There are 27,000 boats on inland waterways and the Liverpool Canal Link is expected to entice more than 4,500 boat visits to Liverpool's waterfront each year, adding colour and vibrancy to the currently underused water-space.
British Waterways, which owns and operates Liverpool South Docks, is the public corporation that attends for the 2,000-mile network of canals and rivers in England, Scotland and Wales.
Work has begun on the long planned extension to the Leeds-Liverpool canal providing a link with the south docks system.
British Waterways received approval from Liverpool City Council for the new 2.5 kilometre (1.4 mile) canal linking the docks to the rest of the country’s canals.
Canal boats as well as commercial ships will be able to navigate through the terminus at Stanley Dock and towards the Pier Head.
Work on the new waterway is due to be completed by the end of 2007 in readiness for Liverpool’s 800th anniversary and the Capital of Culture celebrations in 2008.
The Deputy Prime Minister, John Prescott who was promoting the Canal links as part of the Northern Way initiative last year said it was fitting that the canal link be restored as northern cities start to rebuild their links and work together.
He said: "The Leeds & Liverpool Canal was once the backbone of the northern economy. Over the last decade we have seen a renaissance for our waterways, with increased investment and regeneration work, led by British Waterways, bringing waterway life and a great leisure facility back to the people."
An estimate by British Waterways claims that the link will attract and extra 200,000 visitors to Liverpool as well as an additional £1.9 million. The canal link will also generate an extra 200 jobs in the Merseyside area.
Robin Evans chief executive of British Waterways said: "We are thrilled that funding for the Liverpool Canal Link has been secured.
|"The restoration is great news for boaters and for everyone in Liverpool looking forward to the Capital of Culture celebrations in 2008."|
|Deputy Prime Minister John Prescott|
"Historically canals have been at the forefront of economic development. Boats will once again be able to cruise over the Pennines from Leeds to Liverpool and into the city's world famous South Docks."
Although the scheme has won the approval of Liverpool City Council, not everyone is pleased with the proposed link. The Victorian Society has registered its objection saying the canal should be re-routed.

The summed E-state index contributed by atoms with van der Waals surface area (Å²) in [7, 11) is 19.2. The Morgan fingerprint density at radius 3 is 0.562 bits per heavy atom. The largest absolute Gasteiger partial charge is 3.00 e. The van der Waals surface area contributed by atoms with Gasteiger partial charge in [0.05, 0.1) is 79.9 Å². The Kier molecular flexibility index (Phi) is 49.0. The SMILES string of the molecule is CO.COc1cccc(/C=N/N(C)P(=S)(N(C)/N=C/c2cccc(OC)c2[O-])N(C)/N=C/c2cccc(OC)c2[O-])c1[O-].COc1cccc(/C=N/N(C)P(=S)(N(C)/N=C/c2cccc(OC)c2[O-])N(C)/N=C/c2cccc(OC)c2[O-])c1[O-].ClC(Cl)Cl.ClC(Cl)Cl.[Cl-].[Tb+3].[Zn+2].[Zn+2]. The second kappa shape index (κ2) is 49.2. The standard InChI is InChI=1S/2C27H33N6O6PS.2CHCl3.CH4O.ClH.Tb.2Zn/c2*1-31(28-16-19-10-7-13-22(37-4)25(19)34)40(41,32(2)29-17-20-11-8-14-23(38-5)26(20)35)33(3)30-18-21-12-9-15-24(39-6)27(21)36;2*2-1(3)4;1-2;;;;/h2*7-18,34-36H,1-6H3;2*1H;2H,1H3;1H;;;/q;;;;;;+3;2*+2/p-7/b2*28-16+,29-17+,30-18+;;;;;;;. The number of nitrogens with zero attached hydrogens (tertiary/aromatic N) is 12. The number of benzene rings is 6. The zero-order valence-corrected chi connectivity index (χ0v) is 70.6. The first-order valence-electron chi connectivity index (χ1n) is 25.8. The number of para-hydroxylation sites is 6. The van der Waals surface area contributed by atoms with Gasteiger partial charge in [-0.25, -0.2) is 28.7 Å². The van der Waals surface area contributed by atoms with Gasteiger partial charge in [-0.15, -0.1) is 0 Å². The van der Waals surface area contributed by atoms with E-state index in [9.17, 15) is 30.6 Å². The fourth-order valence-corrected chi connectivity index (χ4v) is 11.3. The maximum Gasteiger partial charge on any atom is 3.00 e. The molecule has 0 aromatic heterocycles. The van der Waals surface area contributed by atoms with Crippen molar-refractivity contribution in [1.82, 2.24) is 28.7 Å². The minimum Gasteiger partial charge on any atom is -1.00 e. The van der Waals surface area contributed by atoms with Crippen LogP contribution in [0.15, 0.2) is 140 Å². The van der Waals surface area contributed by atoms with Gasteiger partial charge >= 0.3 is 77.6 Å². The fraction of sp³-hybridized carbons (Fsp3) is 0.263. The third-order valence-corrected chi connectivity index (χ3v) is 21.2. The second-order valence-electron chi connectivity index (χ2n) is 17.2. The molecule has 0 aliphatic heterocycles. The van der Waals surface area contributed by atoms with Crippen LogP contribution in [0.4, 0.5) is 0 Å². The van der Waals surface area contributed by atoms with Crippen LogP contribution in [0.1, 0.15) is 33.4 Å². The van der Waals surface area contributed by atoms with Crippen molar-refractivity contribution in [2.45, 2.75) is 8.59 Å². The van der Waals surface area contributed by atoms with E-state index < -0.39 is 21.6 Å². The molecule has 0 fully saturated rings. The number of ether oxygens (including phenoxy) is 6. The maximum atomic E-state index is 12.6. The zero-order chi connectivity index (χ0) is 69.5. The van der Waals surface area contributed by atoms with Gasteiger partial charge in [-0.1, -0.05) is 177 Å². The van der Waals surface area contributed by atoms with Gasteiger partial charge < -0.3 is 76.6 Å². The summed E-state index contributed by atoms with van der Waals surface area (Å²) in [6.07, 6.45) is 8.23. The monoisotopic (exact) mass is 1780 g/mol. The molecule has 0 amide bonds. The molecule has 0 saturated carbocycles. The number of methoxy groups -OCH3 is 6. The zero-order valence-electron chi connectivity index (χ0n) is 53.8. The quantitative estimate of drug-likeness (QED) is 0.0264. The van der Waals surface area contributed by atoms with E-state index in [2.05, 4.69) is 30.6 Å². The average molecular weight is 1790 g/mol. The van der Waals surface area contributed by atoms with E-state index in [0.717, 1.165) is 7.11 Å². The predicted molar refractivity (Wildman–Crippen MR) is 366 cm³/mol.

Dale Dishon – Northern & Welsh Architectural Adviser of the Victorian Society said: "In principle we are not against extending the Leeds to Liverpool canal into Canning Dock. However, any proposals for this would have to be carefully harmonised with the monuments and listed buildings in its vicinity.
"In our opinion it would be preferable for the canal to take a different route, behind the Three Graces along the Strand and avoid having a negative impact on the Pier Head."
|Draining of docks during work|
One of the biggest new stretches of waterway will see a 470-metre long channel between Trafalgar Dock and Waterloo Dock passing in front of the Liver Building.
The riverside walkway from Dukes Mast to the Museum of Liverpool Life including Canning Bridge will be closed to pedestrians and cyclists during the refurbishment of the docks.
The Canning River entrance gate and its associated structures are undergoing work in preparation of the new canal system.
There will be a new lock system to enable canal boats to reach Canning Dock and a new channel linking Princes Dock with the Pier Head situated near to the former floating roadway.
Liverpool City Council, Liverpool Vision and the Mersey Dock & Harbour Company are all supporting the project.
Funding mainly comes from the European Objective One in addition to money previously pledged by the North West Development Agency (£7.5 million), English Partnerships (£1.7 million) and British Waterways (£210,000).
The route was the most popular proposed canal route in a public survey carried out in England in 2001 - it was favoured by 77% of respondents.